Aquarius Feb 09, 1909 Marco de Canaveses Municipality Actor
Carmen Miranda, GCIH was a Portuguese-born Brazilian samba singer, dancer, Broadway actress, and film star who was popular from the 1930s to the 1950s.
Miranda began her singing career in 1929, and enjoyed 10 years as a major Brazilian singing star. In 1939 she moved to the United States to perform on Broadway on contract with the American theatre owner Lee Shubert. In 1940, 20th Century Fox invited Carmen to star in the film Down Argentine Way. The movie was criticised in Brazil and Argentina and, upset by this criticism, she did not return to Brazil again for 14 years. But the film was a success with the American public, and she was encouraged by the United States government as part of President Roosevelt's Good Neighbour Policy – designed to strengthen links with Latin America. Nicknamed "The Brazilian Bombshell", Miranda is noted for her signature fruit hat outfit she wore in her American films, particularly in 1943's The Gang's All Here. By 1945, she was the highest paid woman in the United States.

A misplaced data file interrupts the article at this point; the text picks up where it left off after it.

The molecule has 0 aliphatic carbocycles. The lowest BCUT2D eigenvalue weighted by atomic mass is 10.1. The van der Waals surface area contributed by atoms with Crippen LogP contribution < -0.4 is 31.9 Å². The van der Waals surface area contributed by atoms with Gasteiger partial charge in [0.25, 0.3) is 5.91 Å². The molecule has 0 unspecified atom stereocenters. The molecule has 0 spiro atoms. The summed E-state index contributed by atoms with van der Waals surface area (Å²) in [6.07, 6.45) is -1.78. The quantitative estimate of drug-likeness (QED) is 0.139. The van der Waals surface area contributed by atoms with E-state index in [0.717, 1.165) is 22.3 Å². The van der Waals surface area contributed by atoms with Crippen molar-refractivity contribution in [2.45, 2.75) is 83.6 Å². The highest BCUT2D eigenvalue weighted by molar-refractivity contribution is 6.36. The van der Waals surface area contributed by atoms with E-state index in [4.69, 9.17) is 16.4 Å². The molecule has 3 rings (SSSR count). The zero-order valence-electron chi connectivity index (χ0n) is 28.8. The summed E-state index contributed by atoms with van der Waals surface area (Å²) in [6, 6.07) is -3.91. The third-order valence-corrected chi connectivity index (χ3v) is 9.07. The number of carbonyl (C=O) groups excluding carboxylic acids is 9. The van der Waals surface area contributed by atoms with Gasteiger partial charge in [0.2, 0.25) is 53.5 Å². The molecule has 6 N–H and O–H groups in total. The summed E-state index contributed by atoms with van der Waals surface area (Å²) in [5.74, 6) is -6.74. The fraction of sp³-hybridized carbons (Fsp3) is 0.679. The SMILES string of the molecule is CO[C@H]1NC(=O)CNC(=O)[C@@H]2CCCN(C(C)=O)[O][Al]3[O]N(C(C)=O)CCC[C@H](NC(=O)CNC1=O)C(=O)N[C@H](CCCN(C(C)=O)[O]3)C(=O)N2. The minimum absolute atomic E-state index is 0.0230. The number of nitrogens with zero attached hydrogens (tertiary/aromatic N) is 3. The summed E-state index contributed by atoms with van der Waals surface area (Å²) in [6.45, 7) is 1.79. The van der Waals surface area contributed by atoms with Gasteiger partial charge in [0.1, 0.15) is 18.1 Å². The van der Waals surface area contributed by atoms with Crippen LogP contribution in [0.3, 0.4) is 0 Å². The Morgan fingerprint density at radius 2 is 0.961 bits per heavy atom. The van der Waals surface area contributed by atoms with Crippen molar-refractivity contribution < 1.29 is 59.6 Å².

Miranda made a total of fourteen Hollywood films between 1940 and 1953. Though hailed as a talented performer, her popularity waned by the end of World War II. She later grew to resent the stereotypical "Brazilian Bombshell" image she cultivated and attempted to break free of it with limited success.